- To start the Kali Linux installation, repeat steps 1 and 2 above to boot to the Kali Linux boot screen. Once you can see the the boot screen, choose ‘Live’, ‘Graphical Install’ or ‘(Text-Mode) Install’ to begin the setup. In this guide, we chose ‘Graphical Install’.
2. Select your preferred language and then your country location. You’ll also be prompted to configure your keyboard with the appropriate keymap.
3. The installer will copy the image to your hard disk, probe your network interfaces, and then prompt you to enter a hostname then domain name for your system. In the example below, we’ve entered ‘kali’ as our hostname.
- If the setup detected multiple NICs, it may prompt you which one to use for installation.
- If the chosen NIC is 802.11 based, it will ask for wireless network information to collect, before prompting for a hostname.
- If there isn’t a DHCP service running on the network, it will ask you to manually enter the network information after probing for network interfaces.
- If Kali Linux doesn’t detect your NIC, you either need to include the drivers for it when prompted, or generate a custom Kali Linux ISO with them pre-included.
4. Enter a robust password for the root account.
5. Next, set your time zone.
6. The installer will now probe your disks and offer you five choices. In our example, we’re using the spare partition that we made during live mode, so we select ‘Guided - use the largest continuous free space’.
- Experienced users can use the ‘Manual’ option for more granular configuration options. This option will also allow you to set up encrypted LVM, so Kali Linux would be fully encrypted. The screen afterwards will prompt you for the password. You will have to enter the same password every time you start up Kali Linux.
Kali will automatically securely wipe the hard disk before asking for the password. This may take 'a while' (hours) depending on size and speed of the drive. If you wish to risk it, you can skip it.
7. The next stage is to select the partition structure you want to use. We will go ahead and use the default option and have everything on one partition. Afterwards it will display an overview. If you agree to what it suggests, press the continue button.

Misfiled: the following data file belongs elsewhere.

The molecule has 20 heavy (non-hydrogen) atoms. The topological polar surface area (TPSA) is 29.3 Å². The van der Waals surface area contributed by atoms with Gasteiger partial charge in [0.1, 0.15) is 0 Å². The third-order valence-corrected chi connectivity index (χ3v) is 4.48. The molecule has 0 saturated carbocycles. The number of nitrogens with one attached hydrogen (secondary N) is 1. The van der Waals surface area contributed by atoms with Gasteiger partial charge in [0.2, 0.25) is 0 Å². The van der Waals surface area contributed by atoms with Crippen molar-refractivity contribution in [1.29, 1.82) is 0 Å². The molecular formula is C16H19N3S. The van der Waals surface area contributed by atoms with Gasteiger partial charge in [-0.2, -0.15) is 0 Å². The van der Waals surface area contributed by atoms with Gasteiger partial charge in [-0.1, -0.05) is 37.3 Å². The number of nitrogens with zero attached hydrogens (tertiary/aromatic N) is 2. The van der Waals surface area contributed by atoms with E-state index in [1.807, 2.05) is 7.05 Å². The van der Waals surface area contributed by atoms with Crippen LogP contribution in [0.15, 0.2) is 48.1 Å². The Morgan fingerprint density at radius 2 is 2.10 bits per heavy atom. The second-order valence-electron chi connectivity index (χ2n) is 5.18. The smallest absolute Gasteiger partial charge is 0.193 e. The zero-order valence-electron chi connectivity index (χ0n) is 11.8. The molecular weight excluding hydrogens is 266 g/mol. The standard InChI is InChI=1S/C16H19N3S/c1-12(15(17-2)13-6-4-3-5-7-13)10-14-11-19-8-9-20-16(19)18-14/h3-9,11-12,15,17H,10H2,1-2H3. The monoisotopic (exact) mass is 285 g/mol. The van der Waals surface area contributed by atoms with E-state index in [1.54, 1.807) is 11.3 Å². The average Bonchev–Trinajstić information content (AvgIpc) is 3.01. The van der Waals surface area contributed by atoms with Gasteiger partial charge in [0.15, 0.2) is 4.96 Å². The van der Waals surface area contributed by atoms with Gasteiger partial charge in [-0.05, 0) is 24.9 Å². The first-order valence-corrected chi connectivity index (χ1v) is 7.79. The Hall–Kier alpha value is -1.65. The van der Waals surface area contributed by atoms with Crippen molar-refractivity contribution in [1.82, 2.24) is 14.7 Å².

8. Next, you’ll have one last chance to review your disk configuration before the installer makes irreversible changes. After you click Continue, the installer will go to work and you’ll have an almost finished installation.
9. This screen configures the use of our Internet network mirrors. Kali can use our online central repository to distribute applications to keep packages up-to-date and allow for additional programs to be installed more easily. Should you need to enter any appropriate proxy information, the next screen will allow you to enter the required details.
If you select 'NO' in this screen, you will NOT be able to install packages from Kali repositories until you [alter your sources](/docs/general-use/kali-linux-sources-list-repositories).
10. Next, install GRUB bootloader.
11. Finally, click ‘Continue’ to finish installing Kali Linux. It is highly recommend that you restart your machine at this stage. Once complete, repeat the first 2 steps again to boot into ‘Live mode’ once more.
12. If the gdisk package isn’t included in your Kali Linux ISO, you will first need to install it. If you enabled the network repository during the setup, this can easily be done: